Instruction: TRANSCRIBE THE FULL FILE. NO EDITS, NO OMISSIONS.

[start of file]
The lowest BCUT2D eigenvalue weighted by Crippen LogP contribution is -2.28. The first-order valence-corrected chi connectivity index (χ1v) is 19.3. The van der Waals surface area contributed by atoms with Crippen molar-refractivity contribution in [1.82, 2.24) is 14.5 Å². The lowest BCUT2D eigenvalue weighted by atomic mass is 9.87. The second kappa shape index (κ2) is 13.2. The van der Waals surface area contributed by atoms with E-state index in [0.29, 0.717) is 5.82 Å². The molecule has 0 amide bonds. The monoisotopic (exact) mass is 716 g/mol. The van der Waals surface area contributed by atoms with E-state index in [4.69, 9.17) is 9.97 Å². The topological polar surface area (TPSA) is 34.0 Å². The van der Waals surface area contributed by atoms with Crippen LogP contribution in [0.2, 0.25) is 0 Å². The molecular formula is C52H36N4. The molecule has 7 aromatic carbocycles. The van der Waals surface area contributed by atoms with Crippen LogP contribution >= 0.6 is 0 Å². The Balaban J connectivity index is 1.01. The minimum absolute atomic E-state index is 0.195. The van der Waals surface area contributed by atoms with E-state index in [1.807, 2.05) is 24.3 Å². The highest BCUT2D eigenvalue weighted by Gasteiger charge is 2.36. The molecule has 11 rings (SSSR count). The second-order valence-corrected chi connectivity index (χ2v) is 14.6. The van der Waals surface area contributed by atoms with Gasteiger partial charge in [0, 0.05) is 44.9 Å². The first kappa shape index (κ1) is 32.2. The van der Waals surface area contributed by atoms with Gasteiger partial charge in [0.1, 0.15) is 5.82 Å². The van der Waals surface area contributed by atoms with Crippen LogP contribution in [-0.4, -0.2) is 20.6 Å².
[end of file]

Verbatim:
The lowest BCUT2D eigenvalue weighted by Crippen LogP contribution is -2.28. The first-order valence-corrected chi connectivity index (χ1v) is 19.3. The van der Waals surface area contributed by atoms with Crippen molar-refractivity contribution in [1.82, 2.24) is 14.5 Å². The lowest BCUT2D eigenvalue weighted by atomic mass is 9.87. The second kappa shape index (κ2) is 13.2. The van der Waals surface area contributed by atoms with E-state index in [0.29, 0.717) is 5.82 Å². The molecule has 0 amide bonds. The monoisotopic (exact) mass is 716 g/mol. The van der Waals surface area contributed by atoms with E-state index in [4.69, 9.17) is 9.97 Å². The topological polar surface area (TPSA) is 34.0 Å². The van der Waals surface area contributed by atoms with Crippen LogP contribution in [0.2, 0.25) is 0 Å². The molecular formula is C52H36N4. The molecule has 7 aromatic carbocycles. The van der Waals surface area contributed by atoms with Crippen LogP contribution >= 0.6 is 0 Å². The Balaban J connectivity index is 1.01. The minimum absolute atomic E-state index is 0.195. The van der Waals surface area contributed by atoms with E-state index in [1.807, 2.05) is 24.3 Å². The highest BCUT2D eigenvalue weighted by Gasteiger charge is 2.36. The molecule has 11 rings (SSSR count). The second-order valence-corrected chi connectivity index (χ2v) is 14.6. The van der Waals surface area contributed by atoms with Gasteiger partial charge in [0, 0.05) is 44.9 Å². The first kappa shape index (κ1) is 32.2. The van der Waals surface area contributed by atoms with Gasteiger partial charge in [0.1, 0.15) is 5.82 Å². The van der Waals surface area contributed by atoms with Crippen LogP contribution in [-0.4, -0.2) is 20.6 Å².